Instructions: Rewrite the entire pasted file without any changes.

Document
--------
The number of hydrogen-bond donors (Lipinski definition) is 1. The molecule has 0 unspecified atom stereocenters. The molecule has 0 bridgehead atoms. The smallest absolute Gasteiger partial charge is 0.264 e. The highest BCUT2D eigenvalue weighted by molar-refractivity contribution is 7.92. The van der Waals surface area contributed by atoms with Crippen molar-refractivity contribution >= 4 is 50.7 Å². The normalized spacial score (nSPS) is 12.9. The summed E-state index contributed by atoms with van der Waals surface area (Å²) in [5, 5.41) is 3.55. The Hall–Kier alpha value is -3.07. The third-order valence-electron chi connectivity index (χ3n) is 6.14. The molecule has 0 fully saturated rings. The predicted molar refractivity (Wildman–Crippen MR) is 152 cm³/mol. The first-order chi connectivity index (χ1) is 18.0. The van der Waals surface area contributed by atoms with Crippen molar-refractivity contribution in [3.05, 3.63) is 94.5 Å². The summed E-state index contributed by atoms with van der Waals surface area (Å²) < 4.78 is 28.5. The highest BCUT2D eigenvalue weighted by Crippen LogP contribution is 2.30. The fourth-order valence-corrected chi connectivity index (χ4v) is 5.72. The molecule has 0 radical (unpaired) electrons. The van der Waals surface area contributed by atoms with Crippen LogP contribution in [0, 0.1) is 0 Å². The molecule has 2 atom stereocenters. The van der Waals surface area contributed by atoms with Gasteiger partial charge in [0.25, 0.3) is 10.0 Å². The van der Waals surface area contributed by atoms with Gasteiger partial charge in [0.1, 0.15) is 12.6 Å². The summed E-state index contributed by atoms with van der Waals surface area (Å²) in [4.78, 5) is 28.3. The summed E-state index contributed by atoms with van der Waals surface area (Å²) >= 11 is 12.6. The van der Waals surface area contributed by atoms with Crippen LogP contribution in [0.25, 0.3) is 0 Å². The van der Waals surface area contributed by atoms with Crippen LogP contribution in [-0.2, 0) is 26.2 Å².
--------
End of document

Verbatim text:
The number of hydrogen-bond donors (Lipinski definition) is 1. The molecule has 0 unspecified atom stereocenters. The molecule has 0 bridgehead atoms. The smallest absolute Gasteiger partial charge is 0.264 e. The highest BCUT2D eigenvalue weighted by molar-refractivity contribution is 7.92. The van der Waals surface area contributed by atoms with Crippen molar-refractivity contribution >= 4 is 50.7 Å². The normalized spacial score (nSPS) is 12.9. The summed E-state index contributed by atoms with van der Waals surface area (Å²) in [5, 5.41) is 3.55. The Hall–Kier alpha value is -3.07. The third-order valence-electron chi connectivity index (χ3n) is 6.14. The molecule has 0 fully saturated rings. The predicted molar refractivity (Wildman–Crippen MR) is 152 cm³/mol. The first-order chi connectivity index (χ1) is 18.0. The van der Waals surface area contributed by atoms with Crippen molar-refractivity contribution in [3.05, 3.63) is 94.5 Å². The summed E-state index contributed by atoms with van der Waals surface area (Å²) < 4.78 is 28.5. The highest BCUT2D eigenvalue weighted by Crippen LogP contribution is 2.30. The fourth-order valence-corrected chi connectivity index (χ4v) is 5.72. The molecule has 0 radical (unpaired) electrons. The van der Waals surface area contributed by atoms with Crippen LogP contribution in [0, 0.1) is 0 Å². The molecule has 2 atom stereocenters. The van der Waals surface area contributed by atoms with Gasteiger partial charge in [0.25, 0.3) is 10.0 Å². The van der Waals surface area contributed by atoms with Gasteiger partial charge in [0.1, 0.15) is 12.6 Å². The summed E-state index contributed by atoms with van der Waals surface area (Å²) in [4.78, 5) is 28.3. The summed E-state index contributed by atoms with van der Waals surface area (Å²) >= 11 is 12.6. The van der Waals surface area contributed by atoms with Crippen LogP contribution in [0.25, 0.3) is 0 Å². The van der Waals surface area contributed by atoms with Crippen LogP contribution in [-0.2, 0) is 26.2 Å².